Public comment on the proposed expansion at the Martha’s Vineyard Airport is running strongly against the plan, airport commissioners learned at their meeting Thursday.

McFarland Johnson consultant Matthew O'Brien gave an update on expansion plans. — Mark Alan Lovewell

In a presentation, consultants with McFarland Johnson said the state Massachusetts Environmental Policy Act (MEPA) had received 43 comments on the plan, following a public hearing held early this month.

“Most people commented that they thought it was either unneeded or unwanted. That’s what you’re facing in terms of public opinion,” McFarland consultant Jed Merrow told the commission.

Still in the early planning stage, the $39.7 million expansion would double the size of the terminal, vastly expand parking and add new hangars for private aircraft among other things.

Mr. Merrow also said in particular there were pointed questions about the plan to double the size of the terminal and add 550 parking spaces to the existing 369 existing spaces.

During the hearing, outgoing airport director Ann Richart had said that the need for more parking had been documented in the 2016 airport master plan.

On Thursday after close questioning by commissioners, she corrected the record.

“If parking wasn’t in the master plan, then where did it come from?” asked commission chairman Robert Rosenbaum.

“What was the rationale for needing 549 additional parking spots?” added commissioner Kristin Zern.

Ms. Richart said the proposal had misstated the parking projections. The proposal for 550 spaces would in fact include existing parking spaces, she said.

“I think that was an error,” Ms. Richart said. “We obviously don’t need to more than double our parking.”

Commission will hold a special meeting next Thursday to discus the search for a new director. — Mark Alan Lovewell

Matthew O’Brien of McFarland Johnson said all comments will be taken into consideration as plans progress.

“We want to be incorporating the community’s comments and finding a solution that is right for everyone,” he said.

In other business, financial pressures continue to mount, partly due to the ongoing cleanup of private well contamination from firefighting foam. Commissioners voted to approved a new $130,000 contract with Tetra Tech which is leading the investigation and cleanup effort at private homes south of the airport. To date 112 wells have been tested with contamination found in 14 of them. In an update, Tetra Tech consultant Ron Myrick said 50 more wells will be tested over the nest few months.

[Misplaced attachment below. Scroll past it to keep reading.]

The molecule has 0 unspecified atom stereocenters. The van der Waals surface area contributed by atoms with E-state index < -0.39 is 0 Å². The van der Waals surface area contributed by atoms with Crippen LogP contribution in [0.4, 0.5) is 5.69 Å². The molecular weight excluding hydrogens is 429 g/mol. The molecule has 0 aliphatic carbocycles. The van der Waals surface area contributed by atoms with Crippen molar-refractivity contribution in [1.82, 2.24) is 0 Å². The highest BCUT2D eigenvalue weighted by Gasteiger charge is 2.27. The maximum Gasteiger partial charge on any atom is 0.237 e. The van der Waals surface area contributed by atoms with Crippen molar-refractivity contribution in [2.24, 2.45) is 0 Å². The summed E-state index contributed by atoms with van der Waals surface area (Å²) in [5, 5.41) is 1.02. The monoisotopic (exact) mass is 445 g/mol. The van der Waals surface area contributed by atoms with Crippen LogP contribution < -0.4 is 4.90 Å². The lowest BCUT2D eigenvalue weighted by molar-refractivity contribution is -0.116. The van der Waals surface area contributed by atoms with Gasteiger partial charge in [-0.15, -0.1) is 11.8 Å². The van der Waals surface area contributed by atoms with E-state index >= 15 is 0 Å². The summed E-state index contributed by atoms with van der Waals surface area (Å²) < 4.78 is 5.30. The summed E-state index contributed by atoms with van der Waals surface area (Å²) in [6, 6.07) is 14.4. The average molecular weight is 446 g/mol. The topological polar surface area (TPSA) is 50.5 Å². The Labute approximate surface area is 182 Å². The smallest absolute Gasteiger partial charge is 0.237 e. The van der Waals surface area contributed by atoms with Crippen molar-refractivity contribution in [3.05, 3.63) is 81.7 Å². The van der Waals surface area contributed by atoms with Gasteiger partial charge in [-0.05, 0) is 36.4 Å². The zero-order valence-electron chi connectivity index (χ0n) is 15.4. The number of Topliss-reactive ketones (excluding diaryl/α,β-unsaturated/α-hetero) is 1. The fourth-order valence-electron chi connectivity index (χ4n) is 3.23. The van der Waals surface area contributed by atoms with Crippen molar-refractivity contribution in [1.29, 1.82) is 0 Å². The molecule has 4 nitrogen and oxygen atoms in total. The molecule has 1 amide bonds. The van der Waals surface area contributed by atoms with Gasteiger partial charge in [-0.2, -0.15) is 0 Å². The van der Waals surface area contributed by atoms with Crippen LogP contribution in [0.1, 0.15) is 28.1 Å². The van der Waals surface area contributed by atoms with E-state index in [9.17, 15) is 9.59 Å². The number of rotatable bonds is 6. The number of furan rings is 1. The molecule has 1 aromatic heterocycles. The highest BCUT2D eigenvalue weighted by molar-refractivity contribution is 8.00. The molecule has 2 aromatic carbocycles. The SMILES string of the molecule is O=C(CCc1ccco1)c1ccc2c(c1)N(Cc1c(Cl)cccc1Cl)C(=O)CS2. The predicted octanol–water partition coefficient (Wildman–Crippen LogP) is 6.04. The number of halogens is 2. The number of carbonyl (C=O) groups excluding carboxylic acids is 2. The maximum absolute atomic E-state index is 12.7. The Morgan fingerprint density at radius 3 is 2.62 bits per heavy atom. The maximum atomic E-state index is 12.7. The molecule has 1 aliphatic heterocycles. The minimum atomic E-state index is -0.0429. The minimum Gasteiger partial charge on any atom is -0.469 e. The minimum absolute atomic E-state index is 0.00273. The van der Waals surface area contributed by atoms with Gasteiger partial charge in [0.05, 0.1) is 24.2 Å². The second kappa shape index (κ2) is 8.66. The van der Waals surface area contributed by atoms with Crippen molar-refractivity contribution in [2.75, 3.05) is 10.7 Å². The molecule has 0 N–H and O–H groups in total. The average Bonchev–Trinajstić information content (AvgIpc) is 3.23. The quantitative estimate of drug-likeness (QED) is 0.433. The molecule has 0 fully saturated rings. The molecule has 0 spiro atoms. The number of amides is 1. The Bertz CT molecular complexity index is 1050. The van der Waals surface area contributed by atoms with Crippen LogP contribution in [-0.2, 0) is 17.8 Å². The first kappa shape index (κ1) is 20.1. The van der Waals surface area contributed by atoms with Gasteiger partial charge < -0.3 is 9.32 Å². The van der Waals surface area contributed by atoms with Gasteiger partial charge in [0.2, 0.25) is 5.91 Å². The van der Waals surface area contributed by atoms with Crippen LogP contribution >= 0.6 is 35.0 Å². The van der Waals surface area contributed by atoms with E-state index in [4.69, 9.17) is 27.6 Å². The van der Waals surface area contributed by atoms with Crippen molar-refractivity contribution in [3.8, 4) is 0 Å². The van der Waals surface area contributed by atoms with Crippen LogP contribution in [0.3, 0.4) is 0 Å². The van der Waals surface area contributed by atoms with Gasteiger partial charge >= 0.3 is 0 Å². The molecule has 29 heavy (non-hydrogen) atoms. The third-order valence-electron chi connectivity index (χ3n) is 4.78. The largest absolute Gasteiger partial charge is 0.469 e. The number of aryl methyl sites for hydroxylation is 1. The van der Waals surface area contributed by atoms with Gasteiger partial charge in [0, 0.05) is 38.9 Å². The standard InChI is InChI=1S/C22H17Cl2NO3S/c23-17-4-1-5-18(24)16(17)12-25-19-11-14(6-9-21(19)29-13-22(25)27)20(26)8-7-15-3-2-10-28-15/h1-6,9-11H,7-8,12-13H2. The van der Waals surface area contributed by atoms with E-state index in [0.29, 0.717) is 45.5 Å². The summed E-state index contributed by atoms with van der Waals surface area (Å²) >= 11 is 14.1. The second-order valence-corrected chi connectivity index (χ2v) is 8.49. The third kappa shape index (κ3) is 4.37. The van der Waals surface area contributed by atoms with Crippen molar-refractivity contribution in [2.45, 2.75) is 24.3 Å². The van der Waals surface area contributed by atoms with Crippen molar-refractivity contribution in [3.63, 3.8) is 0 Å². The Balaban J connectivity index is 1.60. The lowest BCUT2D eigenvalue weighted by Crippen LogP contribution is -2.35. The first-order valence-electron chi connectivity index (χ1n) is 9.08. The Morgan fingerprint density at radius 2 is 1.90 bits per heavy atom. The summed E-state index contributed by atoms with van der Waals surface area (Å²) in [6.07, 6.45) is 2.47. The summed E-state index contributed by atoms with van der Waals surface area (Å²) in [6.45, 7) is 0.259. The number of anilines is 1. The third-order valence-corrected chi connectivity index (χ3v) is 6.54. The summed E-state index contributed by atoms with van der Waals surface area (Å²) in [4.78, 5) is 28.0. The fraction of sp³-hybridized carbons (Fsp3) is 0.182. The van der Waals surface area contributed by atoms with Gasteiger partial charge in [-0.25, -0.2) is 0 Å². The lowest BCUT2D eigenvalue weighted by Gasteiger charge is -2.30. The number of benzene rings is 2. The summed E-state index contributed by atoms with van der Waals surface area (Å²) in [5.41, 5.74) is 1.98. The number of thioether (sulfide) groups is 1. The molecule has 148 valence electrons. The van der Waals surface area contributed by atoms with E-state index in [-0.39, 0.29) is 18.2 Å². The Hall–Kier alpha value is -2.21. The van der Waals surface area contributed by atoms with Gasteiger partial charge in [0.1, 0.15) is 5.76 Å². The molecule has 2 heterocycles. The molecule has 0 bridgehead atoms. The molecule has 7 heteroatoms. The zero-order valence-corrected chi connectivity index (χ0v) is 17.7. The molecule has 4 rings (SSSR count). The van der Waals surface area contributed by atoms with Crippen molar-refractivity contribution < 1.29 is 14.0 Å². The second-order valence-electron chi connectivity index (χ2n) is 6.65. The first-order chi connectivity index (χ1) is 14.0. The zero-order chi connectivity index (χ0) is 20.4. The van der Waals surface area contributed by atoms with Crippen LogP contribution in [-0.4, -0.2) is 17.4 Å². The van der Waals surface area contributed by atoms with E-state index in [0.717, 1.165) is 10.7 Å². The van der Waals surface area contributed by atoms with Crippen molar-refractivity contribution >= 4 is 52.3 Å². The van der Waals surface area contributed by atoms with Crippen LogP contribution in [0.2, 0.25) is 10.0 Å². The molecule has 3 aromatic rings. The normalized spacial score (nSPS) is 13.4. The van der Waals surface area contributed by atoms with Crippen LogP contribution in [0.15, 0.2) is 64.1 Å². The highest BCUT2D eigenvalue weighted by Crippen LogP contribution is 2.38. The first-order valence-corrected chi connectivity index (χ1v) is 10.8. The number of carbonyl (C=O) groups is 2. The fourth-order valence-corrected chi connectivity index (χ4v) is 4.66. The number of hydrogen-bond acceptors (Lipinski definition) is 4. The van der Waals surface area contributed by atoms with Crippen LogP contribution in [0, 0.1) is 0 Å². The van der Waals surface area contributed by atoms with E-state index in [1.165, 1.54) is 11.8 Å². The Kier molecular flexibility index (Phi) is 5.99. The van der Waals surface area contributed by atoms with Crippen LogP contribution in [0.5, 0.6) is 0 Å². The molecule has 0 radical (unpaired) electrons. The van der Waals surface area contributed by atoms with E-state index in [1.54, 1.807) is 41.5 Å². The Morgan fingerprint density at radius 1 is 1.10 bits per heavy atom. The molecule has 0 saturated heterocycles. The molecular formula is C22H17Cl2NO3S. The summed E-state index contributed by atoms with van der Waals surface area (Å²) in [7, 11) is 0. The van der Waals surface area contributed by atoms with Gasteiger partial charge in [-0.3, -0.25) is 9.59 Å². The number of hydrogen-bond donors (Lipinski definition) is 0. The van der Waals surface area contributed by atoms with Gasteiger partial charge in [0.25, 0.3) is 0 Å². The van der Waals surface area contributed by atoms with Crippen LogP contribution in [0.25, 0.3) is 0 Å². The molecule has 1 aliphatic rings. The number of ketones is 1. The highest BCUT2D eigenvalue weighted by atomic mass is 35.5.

Ms. Richart told commissioners money for the contract will come from the operating budget, but more will be needed.

“This proposal will get us through the end of April. You will have to approve something more coming up,” she said.

Commissioners have already approached the Dukes County Commission for a temporary loan until an anticipated $1.3 million loan from the FAA comes through.

In a finance subcommittee report, Mr. Rosenbaum said the airport expects to ask the county for up to $350,000 to cover cash flow needs through the beginning of June projected. But he bluntly acknowledged that there are many unknowns.

“What we’ve currently spent could only be the tip of the iceberg,” the chairman said. “This is a serious problem both from a health standpoint and a money standpoint.”

The county commission is expected to vote on the request in two weeks.

Commissioners also learned that the airport will have to pay $80,000 for altering rare species habitat in the airport business park years ago without a permit. Mr. Merrow told commissioners that two lots in the business park, one currently occupied by Big Sky, are situated on land designated as priority habitat by MassWildlife for rare flora and fauna. He said both were developed in the past decade without following state regulations.

“It should have had a permit,” the consultant said. “Some of the species are state listed as threatened or endangered.”

Based on a recommendation from the finance subcommittee, commissioners also voted to begin advertising for a full-time comptroller-level accountant, a new airport position recommended by a financial consultant. A report published last month by the consultant found deficiencies in the airport’s financial accounting procedures, including the absence of staff with financial management experience.

Commissioners also voted to appoint commissioner Don Ogilvie and Norm Werthwein, a finance subcommittee member, to evaluate candidates. Mr. Werthwein has volunteered to manage airport financial affairs in the interim.

“This is an important job,” said commissioner Richard Knabel.

“I would hope we can find someone locally. I think getting the comptroller on board is rather urgent,” added Mr. Rosenbaum.

Commissioners also discussed the search for a new airport director.

Ms. Richart announced last month that she would not renew her contract in May.

Mr. Rosenbaum said the airport has received proposals from two aviation staffing consultants offering to assist in the search:. ADR Consulting and ACS Firm. ADR said it would charge just under $20,000 to assist with a search or $37,000 for a full search. ACS Firm, would charge $40,000 for a full search.

Commissioners called a special meeting for next Thursday to resume discussion on the matter.

“Time is not on our side here. We need to move forward with the process as soon as possible,” said commissioner Peter Wharton.

“There is an urgency to get this process moving,” Mr. Rosenbaum agreed.